In this task, you will change the Computer Vision API to the Free tier. This will limit the number of requests to the OCR service to 10 per minute. Once changed, run the UploadImages console app to upload 1,000 images again. The resiliency policy programmed into the FindLicensePlateText.MakeOCRRequest method of the ProcessImage function will begin exponentially backing off requests to the Computer Vision API, allowing it to recover and lift the rate limit. This intentional delay will greatly increase the function's response time, thus causing the Consumption plan's dynamic scaling to kick in, allocating several more servers. You will watch all of this happen in real time using the Live Metrics Stream view.

  1. Open your Computer Vision API service by opening the ServerlessArchitecture resource group, and then selecting the Cognitive Services service name.

  2. Select Pricing tier under Resource Management in the menu. Select the F0 Free pricing tier, then select Select.

    Note: If you already have a FO free pricing tier instance, you will not be able to create another one.

    In the TollboothOCR blade, under Resource Management, Pricing tier is selected. In the Choose your pricing tier blade, the F0 Free option is selected.

  3. Switch to Visual Studio, debug the UploadImages project again, then enter 2 and press ENTER. This will upload 1,000 new photos.

    the Command prompt window displays image uploading information.

  4. Switch back to the Live Metrics Stream window and observe the activity as the photos are uploaded. After running for a couple of minutes, you should start to notice a few things. The Request Duration will start to increase over time. As this happens, you should notice more servers being brought online. Each time a server is brought online, you should see a message in the Sample Telemetry stating that it is "Generating 2 job function(s)", followed by a Starting Host message. You should also see messages logged by the resilience policy that the Computer Vision API server is throttling the requests. This is known by the response codes sent back from the service (429). A sample message is "Computer Vision API server is throttling our requests. Automatically delaying for 32000ms".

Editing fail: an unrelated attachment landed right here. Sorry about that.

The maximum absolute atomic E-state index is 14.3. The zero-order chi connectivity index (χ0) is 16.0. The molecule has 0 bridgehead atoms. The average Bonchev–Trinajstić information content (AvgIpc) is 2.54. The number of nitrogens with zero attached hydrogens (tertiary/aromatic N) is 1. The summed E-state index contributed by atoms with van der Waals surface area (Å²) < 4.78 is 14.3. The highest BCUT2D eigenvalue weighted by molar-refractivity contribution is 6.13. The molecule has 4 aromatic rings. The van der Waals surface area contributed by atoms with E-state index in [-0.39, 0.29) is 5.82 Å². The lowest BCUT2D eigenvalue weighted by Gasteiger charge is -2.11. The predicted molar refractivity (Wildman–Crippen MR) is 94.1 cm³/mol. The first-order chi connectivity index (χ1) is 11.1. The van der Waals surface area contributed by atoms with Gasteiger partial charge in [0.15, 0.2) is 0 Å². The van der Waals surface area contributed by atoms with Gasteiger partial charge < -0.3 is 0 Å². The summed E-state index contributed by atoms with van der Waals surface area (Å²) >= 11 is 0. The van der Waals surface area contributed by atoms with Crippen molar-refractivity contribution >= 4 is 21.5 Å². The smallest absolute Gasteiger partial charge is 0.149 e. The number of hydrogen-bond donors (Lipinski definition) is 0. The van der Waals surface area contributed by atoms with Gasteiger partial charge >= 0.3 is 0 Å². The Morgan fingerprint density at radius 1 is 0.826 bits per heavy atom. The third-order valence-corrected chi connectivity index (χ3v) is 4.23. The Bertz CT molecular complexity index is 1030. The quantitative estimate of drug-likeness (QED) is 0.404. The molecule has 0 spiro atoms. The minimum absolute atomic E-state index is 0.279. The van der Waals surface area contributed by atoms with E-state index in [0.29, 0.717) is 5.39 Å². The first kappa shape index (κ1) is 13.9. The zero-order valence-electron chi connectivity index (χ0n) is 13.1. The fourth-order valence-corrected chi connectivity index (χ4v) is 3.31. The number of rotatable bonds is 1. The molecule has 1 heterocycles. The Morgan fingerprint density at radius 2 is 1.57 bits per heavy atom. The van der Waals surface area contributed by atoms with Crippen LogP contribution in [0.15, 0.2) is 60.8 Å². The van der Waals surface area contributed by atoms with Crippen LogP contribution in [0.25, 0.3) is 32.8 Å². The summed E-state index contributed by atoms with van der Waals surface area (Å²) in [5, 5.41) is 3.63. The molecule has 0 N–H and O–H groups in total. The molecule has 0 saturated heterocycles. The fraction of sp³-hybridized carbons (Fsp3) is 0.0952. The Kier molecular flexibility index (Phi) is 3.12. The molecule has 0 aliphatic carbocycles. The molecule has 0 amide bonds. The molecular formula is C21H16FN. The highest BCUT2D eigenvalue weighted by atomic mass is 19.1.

Note: If you do not see data flow after a short period, consider restarting the Function App.

    In the Live Metrics Stream window, 11 servers are now online.

  5. After this has run for some time, close the UploadImages console to stop uploading photos.

  6. Navigate back to the Computer Vision API and set the pricing tier back to S1 Standard.

Exercise 5: Explore your data in Azure Cosmos DB

Duration: 15 minutes

In this exercise, you will use the Azure Cosmos DB Data Explorer in the portal to view saved license plate data.

Help references

Description Links
About Azure Cosmos DB https://docs.microsoft.com/azure/cosmos-db/introduction

Task 1: Use the Azure Cosmos DB Data Explorer

  1. Open your Azure Cosmos DB account by opening the ServerlessArchitecture resource group, and then selecting the Azure Cosmos DB account name.

  2. Select Data Explorer from the menu.

    In the Tollbooth - Data Explorer blade, Data Explorer is selected.

  3. Expand the Processed collection, then select Documents. This will list each of the JSON documents added to the collection.

  4. Select one of the documents to view its contents. The first four properties are ones that were added by your functions. The remaining properties are standard and are assigned by Cosmos DB.

    Under Collections, Processed is expanded, and Documents is selected. On the Documents tab, a document is selected, and to the side, the first four properties of the document (fileName, licencePlateText, timeStamp, and exported) are circled.